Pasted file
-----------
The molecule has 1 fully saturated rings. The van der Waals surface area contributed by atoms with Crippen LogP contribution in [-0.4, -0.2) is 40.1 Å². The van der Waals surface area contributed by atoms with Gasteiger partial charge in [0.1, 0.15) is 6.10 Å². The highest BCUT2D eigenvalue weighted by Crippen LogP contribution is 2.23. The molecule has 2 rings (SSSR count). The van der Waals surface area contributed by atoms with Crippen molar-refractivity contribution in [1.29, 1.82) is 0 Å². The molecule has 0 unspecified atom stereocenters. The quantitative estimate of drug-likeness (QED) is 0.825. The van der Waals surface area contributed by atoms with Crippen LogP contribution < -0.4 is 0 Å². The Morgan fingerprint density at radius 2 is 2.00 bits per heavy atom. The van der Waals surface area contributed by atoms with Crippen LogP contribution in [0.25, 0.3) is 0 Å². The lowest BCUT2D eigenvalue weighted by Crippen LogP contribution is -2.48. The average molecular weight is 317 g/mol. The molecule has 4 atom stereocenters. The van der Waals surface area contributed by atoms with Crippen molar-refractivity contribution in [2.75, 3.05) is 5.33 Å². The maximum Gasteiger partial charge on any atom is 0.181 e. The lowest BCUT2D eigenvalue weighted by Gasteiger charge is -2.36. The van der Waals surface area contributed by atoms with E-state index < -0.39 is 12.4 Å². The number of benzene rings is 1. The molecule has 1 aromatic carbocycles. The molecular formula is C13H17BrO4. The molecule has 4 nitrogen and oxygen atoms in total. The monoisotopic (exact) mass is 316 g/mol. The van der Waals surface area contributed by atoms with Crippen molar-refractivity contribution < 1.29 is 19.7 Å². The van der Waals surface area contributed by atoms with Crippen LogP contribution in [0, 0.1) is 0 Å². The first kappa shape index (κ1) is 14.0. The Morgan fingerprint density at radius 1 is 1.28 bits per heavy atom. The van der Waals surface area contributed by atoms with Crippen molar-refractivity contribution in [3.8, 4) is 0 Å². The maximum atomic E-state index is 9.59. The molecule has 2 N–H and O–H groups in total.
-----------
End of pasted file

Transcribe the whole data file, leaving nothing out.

The molecule has 1 fully saturated rings. The van der Waals surface area contributed by atoms with Crippen LogP contribution in [-0.4, -0.2) is 40.1 Å². The van der Waals surface area contributed by atoms with Gasteiger partial charge in [0.1, 0.15) is 6.10 Å². The highest BCUT2D eigenvalue weighted by Crippen LogP contribution is 2.23. The molecule has 2 rings (SSSR count). The van der Waals surface area contributed by atoms with Crippen molar-refractivity contribution in [1.29, 1.82) is 0 Å². The molecule has 0 unspecified atom stereocenters. The quantitative estimate of drug-likeness (QED) is 0.825. The van der Waals surface area contributed by atoms with Crippen LogP contribution < -0.4 is 0 Å². The Morgan fingerprint density at radius 2 is 2.00 bits per heavy atom. The van der Waals surface area contributed by atoms with Crippen LogP contribution in [0.25, 0.3) is 0 Å². The lowest BCUT2D eigenvalue weighted by Crippen LogP contribution is -2.48. The average molecular weight is 317 g/mol. The molecule has 4 atom stereocenters. The van der Waals surface area contributed by atoms with Crippen molar-refractivity contribution in [2.75, 3.05) is 5.33 Å². The maximum Gasteiger partial charge on any atom is 0.181 e. The lowest BCUT2D eigenvalue weighted by Gasteiger charge is -2.36. The van der Waals surface area contributed by atoms with E-state index < -0.39 is 12.4 Å². The number of benzene rings is 1. The molecule has 1 aromatic carbocycles. The molecular formula is C13H17BrO4. The molecule has 4 nitrogen and oxygen atoms in total. The monoisotopic (exact) mass is 316 g/mol. The van der Waals surface area contributed by atoms with Crippen molar-refractivity contribution < 1.29 is 19.7 Å². The van der Waals surface area contributed by atoms with Crippen LogP contribution in [0, 0.1) is 0 Å². The first kappa shape index (κ1) is 14.0. The Morgan fingerprint density at radius 1 is 1.28 bits per heavy atom. The van der Waals surface area contributed by atoms with Crippen molar-refractivity contribution in [3.8, 4) is 0 Å². The maximum atomic E-state index is 9.59. The molecule has 2 N–H and O–H groups in total.